Human Rights

Drone Inc.: Marketing the Illusion of Precision Killing, reveals the contractors and technology behind the targeted killing machinery of the U.S. military and intelligence agencies, demonstrating how critical errors and assumptions in this remotely controlled war has resulted in the deaths of hundreds, if not thousands, of innocent civilians.
Cigarettes may be damaging not only your own health, but also that of some of the world's poorest children. Much of Malawi's thriving tobacco industry rests on the backs of exploited children, some as young as five years old.
India's Supreme Court is poised to decide whether a British company has the right to mine in a sacred tribal forest, a case that underlines the complexity of undertaking large-scale industrial projects here. The case's hearing by the court reflects the growing clout of activist groups in India.
T&T Supermarkets, a chain of specialty food stores serving Asian communities in Canada, stands accused of abusing the rights of foreign workers brought to Canada under a federal program.
It has only been in recent years that transnational corporations' complicity with human rights abuse has come under more systematic scrutiny. The international press, citizens' movements and traditional human rights organizations have sounded the alarm on a series of cases. Among those we cover in this Issue are labor abuses in global sweatshops, oil and gas companies' complicity with brutal military regimes in countries such as Burma, Nigeria and Indonesia and the growing prison industry in the United States.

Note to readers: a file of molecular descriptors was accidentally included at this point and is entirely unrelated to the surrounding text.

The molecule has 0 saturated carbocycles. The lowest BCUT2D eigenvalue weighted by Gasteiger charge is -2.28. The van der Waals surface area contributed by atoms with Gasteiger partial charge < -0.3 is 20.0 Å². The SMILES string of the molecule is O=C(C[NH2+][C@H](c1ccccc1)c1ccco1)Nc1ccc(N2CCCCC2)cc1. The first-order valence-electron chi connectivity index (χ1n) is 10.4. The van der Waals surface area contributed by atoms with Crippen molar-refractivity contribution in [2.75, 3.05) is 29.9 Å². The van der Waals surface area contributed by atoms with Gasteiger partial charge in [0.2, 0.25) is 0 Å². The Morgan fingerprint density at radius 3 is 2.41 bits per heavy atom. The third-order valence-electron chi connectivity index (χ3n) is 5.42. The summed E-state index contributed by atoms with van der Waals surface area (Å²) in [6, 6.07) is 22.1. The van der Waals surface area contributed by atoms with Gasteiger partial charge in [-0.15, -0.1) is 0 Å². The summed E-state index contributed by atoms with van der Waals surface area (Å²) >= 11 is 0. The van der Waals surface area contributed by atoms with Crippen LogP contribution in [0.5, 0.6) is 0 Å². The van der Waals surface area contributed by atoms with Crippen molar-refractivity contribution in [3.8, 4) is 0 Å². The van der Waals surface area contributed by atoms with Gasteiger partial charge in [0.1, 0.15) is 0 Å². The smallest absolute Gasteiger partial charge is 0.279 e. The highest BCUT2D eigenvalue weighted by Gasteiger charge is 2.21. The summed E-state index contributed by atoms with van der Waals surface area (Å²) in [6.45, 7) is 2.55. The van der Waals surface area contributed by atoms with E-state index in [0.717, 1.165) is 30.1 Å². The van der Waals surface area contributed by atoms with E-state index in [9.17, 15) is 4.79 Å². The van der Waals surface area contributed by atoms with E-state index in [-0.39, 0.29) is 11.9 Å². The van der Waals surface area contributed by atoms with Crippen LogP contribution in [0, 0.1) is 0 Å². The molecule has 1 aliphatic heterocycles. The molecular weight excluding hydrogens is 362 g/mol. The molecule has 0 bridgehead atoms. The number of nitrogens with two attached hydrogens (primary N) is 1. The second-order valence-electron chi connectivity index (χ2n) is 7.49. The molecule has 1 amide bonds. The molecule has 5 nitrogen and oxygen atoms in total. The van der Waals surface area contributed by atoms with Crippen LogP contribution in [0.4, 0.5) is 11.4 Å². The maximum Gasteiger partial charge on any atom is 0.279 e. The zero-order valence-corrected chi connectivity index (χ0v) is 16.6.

Turkmenistan and Oman have been negotiating with a consortium of British, German and Swiss companies to buy "FinFisher" software to spy on phone calls and Internet activity of unsuspecting targets, according to a new trove of documents just released by Wikileaks, the global whistleblowing organization.
New reports accuse employees of Broadspectrum Limited, the company that has the operating contract to house asylum seekers to Australia in remote island detention centers, of providing appalling living conditions and neglecting the care of their charges.
Verizon Communications Inc. will pay almost $49 million to 12,326 current and former female employees as part of a landmark class-action lawsuit alleging pregnancy discrimination.
A group of 500 foreign welders and pipefitters brought in to work at Gulf Coast oil rig yards after Hurricane Katrina said Monday that they had sued their employer, claiming they were lured with false promises of permanent-resident status, forced to live in inhumane conditions and then threatened when they protested.